Bahraini in drive to feed starving Somalis
Manama, March 8, 2010
A Bahraini charity worker has launched an appeal to feed a million starving people in Somalia.
Khalid Al Khayat aims to raise BD20,000 ($53,000) which, at 20 fils ($0.053) a time will provide a single survival meal to a million Somalis.
The meal is a soup-like concoction which is all the starving stomachs can initially tolerate, but one cup a day is enough to sustain them.
He has already collected BD1,000 and hopes he will achieve his goal by the end of this month.
Al Khayat is also calling on His Majesty King Hamad to launch a national campaign in support of the world's starving, especially those in Africa.
This is the third time Al Khayat has campaigned to raise money in support of the poor in Somalia.
"This is the third campaign I have done, the other two were in 2006 and 2007 for orphans in Somalia," he said.
"I wanted to help after I visited Somalia in 1989 as part of the first Arab work camp for 60 men and women from the GCC and 60 Somalis.
"We stayed in Ailjaley and saw how poor Africans really lived, the food we ate was so awful we used to throw it in the garbage and then we saw people in the village come and eat what we had thrown away.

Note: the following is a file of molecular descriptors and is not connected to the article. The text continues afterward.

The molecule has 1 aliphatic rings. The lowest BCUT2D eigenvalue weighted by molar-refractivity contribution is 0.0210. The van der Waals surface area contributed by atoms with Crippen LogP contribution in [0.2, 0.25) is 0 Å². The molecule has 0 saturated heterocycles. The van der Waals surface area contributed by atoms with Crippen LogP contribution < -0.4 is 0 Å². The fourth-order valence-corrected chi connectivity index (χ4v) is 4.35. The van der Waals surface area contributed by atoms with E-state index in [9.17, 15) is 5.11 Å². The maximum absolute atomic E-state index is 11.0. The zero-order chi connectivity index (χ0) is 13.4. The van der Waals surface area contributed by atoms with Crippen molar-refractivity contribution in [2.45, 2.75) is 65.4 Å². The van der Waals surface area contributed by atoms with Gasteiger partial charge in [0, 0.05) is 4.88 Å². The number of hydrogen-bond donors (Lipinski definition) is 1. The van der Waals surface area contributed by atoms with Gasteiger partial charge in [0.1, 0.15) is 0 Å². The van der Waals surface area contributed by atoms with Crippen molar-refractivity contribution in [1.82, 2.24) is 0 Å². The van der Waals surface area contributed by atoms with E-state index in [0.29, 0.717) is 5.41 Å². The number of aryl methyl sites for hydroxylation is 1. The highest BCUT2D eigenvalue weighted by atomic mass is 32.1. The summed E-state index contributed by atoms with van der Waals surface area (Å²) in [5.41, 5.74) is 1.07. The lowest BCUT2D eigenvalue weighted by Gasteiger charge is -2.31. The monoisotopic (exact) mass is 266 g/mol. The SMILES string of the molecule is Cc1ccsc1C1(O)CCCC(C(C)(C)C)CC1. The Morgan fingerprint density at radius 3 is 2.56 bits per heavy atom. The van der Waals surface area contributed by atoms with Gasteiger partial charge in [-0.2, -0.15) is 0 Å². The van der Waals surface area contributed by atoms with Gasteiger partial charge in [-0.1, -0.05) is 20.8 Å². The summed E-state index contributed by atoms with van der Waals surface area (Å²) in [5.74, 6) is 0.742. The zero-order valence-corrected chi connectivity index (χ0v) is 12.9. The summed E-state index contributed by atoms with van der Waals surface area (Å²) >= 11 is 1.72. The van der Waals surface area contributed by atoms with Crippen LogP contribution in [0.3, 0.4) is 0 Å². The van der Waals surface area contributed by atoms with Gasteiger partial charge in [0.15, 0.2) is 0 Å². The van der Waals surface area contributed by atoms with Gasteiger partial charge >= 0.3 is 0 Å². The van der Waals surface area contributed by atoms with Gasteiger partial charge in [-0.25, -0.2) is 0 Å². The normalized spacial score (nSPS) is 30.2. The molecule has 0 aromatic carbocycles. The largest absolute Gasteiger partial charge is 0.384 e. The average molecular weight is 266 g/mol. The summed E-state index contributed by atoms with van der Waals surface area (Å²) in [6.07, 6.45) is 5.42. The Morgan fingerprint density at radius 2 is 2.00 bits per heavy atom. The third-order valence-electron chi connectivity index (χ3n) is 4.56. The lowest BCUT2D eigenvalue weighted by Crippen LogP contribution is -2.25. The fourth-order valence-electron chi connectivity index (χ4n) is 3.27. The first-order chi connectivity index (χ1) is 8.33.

"When we saw this we started asking for more food so we could give it to them. From then I started liking Somalia and Africa and wanted to help."
In 2006 Al Khayat's goal was to raise BD500 to purchase 25,000 meals for the poor in Somalia, but instead he received BD6,6000 and was able to buy 330,000.
In 2007 he launched another campaign to raise BD1,000 for 50,000 meals, but was delighted to receive BD9,000, which enabled him to feed 450,000.
"Each meal is 20 fils, it's a combination of milk, corn, oil, sugar and flour which they make into a thick soup, because of starvation this is all their stomachs can handle," said Al Khayat, who is a public relations specialist in the banking and investment sector.
"It's actually drunk not eaten and one cup is enough nutrition for one day."
Al Khayat, from Hidd, said that although there was poverty in every country, the poor in Africa were really in need of help.
"I fell much more needs to be done to help Africa. When I visited in 1989 it was the golden age in Somalia, since then they have gone through several wars," he said.
"The best thing I saw there was that people don't discriminate between religions, because everyone is in the same situation."
Money raised during the campaign will be directed to the Kuwait-based charity Direct Aid, which will buy and distribute the meals in Somalia. – TradeArabia News Service
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